The structures in this list of formulas show only key features; e.g., they do not show joining (J) or other domains of the immunoglobulins, nor are disulfide bonds shown. These are omitted in the interests of brevity. However, where such domains are required for binding activity they shall be construed as being present in the ordinary locations which they occupy in the CD4, bispec, or immunoglobulin molecules as the case may be. These examples are representative of divalent antibodies; more complex structures would result by employing immunoglobulin heavy chain sequences from other classes, e.g., IgM. The immunoglobulin VLVH antibody combining site, also designated as the companion immunoglobulin, preferably is capable of binding to a predetermined antigen. Suitable companion immunoglobulin combining sites and fusion partners are obtained from IgG-1, -2, -3, or -4 subtypes, IgA, IgE, IgD or IgM.

A preferred embodiment of a fused CD4/immunoglobulin chain for use in preparing a bispec of the invention is a fusion of an N-terminal portion of CD4, which contains the binding site for the gp120 envelope protein of HIV, to the C-terminal Fc portion of an antibody, containing the effector functions of immunoglobulin G1. There are two preferred embodiments of this sort with respect to the portion of the antibody chain that is used; in one, the entire heavy chain constant region is fused to a portion of CD4; in another, a sequence beginning in the hinge region just upstream of the papain cleavage site which defines IgG F chemically (residue 216, taking the first residue of heavy chain constant region to be 114 [Kabat et al., "Sequences of Proteins of Immunological Interest" 4th Ed., 1987], or analogous sites of other immunoglobulins) is fused to a portion of CD4. These embodiments are described in the examples.

More particularly, those variants in which one or more immunoglobulin-like domains of CD4 are substituted for the variable region of an immunoglobulin chain are useful in preparing bispecs of the invention. These chimeras are constructed in a fashion similar to chimeric antibodies in which a variable domain from an antibody of one species is substituted for the variable domain of another species. See, for example, EP 0 125 023; Munro, Nature 312:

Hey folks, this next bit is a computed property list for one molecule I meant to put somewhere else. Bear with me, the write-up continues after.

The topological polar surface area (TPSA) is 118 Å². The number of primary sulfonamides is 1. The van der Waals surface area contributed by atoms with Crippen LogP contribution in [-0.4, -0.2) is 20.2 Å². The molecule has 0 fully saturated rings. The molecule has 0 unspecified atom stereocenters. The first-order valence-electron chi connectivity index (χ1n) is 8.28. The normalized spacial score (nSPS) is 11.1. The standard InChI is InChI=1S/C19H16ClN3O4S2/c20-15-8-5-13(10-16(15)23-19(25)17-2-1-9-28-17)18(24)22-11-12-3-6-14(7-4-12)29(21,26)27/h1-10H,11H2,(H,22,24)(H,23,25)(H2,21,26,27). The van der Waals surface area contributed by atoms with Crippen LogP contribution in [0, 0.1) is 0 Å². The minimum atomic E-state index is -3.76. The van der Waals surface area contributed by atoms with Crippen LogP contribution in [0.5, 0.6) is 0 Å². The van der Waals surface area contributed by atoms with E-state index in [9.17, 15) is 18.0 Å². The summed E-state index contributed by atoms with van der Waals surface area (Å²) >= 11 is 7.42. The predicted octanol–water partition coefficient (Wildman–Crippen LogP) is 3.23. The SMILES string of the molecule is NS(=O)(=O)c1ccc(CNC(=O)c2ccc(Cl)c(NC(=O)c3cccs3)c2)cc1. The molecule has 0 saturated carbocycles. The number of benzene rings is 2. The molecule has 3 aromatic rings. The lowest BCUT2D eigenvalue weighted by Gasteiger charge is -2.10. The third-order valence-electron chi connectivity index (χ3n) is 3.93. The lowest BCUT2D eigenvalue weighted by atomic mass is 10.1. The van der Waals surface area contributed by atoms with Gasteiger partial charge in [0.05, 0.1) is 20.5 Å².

(13 December 1984); Neuberger et al., Nature 312: (13 December 1984); Sharon et al., Nature 309: (24 May 1984); Morrison et al., Proc. Natl. Acad. Sci. USA 81:6851-6855 91984); Morrison et al., Science 229:1202-1207 (1985); and Boulianne et al., Nature 312:643-646 (13 December 1984). The DNA encoding the CD4 immunoglobulin-like domain(s) is cleaved by a restriction enzyme at or proximal to the 3' end of the DNA encoding the immunoglobulin-like domain(s) and at a point at or near the DNA encoding the N-terminal end of the mature CD4 polypeptide (where use of a different leader is contemplated) or at or proximal to the N-terminal coding region for CD4 (where the native CD4 signal is employed). This DNA fragment then is readily inserted into DNA encoding an

immunoglobulin light or heavy chain constant region and, if necessary, tailored by deletional mutagenesis. Preferably, this is a human immunoglobulin when the variant is intended for in vivo therapy for humans. DNA encoding

immunoglobulin light or heavy chain constant regions is known or readily available from cDNA libraries or is synthesized. See for example, Adams et al.,

Biochemistry 19:2711-2719 91980); Gough et al., Biochemistry 19:2702-2710 (1980); Dolby et al., P.N.A.S. USA 77:6027-6031 (1980); Rice et al., P.N.A.S. USA 79:7862-7865 (1982); Falkner et al., Nature 298:286-288 (1982); and Morrison et al., Ann. Rev. Immunol. 2:239-256 (1984). All publications cited in this paragraph are herein incorporated by reference.